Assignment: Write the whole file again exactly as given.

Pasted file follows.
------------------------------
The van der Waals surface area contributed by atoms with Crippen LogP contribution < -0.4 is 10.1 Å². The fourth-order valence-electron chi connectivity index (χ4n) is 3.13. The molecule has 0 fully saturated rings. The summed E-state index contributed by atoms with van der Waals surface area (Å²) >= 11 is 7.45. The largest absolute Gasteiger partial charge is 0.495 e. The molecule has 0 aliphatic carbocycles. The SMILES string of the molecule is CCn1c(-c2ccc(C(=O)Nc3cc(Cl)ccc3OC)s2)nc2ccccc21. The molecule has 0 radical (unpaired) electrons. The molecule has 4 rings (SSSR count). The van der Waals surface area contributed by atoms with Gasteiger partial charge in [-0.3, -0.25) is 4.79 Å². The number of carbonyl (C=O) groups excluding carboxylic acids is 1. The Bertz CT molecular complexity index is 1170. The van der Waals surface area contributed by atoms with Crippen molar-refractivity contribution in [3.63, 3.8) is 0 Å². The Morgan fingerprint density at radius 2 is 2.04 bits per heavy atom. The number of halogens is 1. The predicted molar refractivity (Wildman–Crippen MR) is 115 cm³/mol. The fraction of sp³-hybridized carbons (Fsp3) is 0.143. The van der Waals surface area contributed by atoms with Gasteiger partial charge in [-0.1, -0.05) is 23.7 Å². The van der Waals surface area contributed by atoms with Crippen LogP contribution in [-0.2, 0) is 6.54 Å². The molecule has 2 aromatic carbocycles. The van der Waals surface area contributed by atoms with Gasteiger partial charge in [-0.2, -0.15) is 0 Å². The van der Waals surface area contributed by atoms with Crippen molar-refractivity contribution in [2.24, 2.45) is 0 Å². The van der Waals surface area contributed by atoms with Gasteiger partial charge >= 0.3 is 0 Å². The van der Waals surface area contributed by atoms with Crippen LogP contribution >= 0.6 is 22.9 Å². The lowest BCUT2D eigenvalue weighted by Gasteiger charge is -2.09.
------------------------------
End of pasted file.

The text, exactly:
The van der Waals surface area contributed by atoms with Crippen LogP contribution < -0.4 is 10.1 Å². The fourth-order valence-electron chi connectivity index (χ4n) is 3.13. The molecule has 0 fully saturated rings. The summed E-state index contributed by atoms with van der Waals surface area (Å²) >= 11 is 7.45. The largest absolute Gasteiger partial charge is 0.495 e. The molecule has 0 aliphatic carbocycles. The SMILES string of the molecule is CCn1c(-c2ccc(C(=O)Nc3cc(Cl)ccc3OC)s2)nc2ccccc21. The molecule has 0 radical (unpaired) electrons. The molecule has 4 rings (SSSR count). The van der Waals surface area contributed by atoms with Gasteiger partial charge in [-0.3, -0.25) is 4.79 Å². The number of carbonyl (C=O) groups excluding carboxylic acids is 1. The Bertz CT molecular complexity index is 1170. The van der Waals surface area contributed by atoms with Crippen molar-refractivity contribution in [3.63, 3.8) is 0 Å². The Morgan fingerprint density at radius 2 is 2.04 bits per heavy atom. The number of halogens is 1. The predicted molar refractivity (Wildman–Crippen MR) is 115 cm³/mol. The fraction of sp³-hybridized carbons (Fsp3) is 0.143. The van der Waals surface area contributed by atoms with Gasteiger partial charge in [-0.1, -0.05) is 23.7 Å². The van der Waals surface area contributed by atoms with Crippen LogP contribution in [-0.2, 0) is 6.54 Å². The molecule has 2 aromatic carbocycles. The van der Waals surface area contributed by atoms with Gasteiger partial charge in [-0.2, -0.15) is 0 Å². The van der Waals surface area contributed by atoms with Crippen molar-refractivity contribution in [2.24, 2.45) is 0 Å². The van der Waals surface area contributed by atoms with Gasteiger partial charge >= 0.3 is 0 Å². The van der Waals surface area contributed by atoms with Crippen LogP contribution >= 0.6 is 22.9 Å². The lowest BCUT2D eigenvalue weighted by Gasteiger charge is -2.09.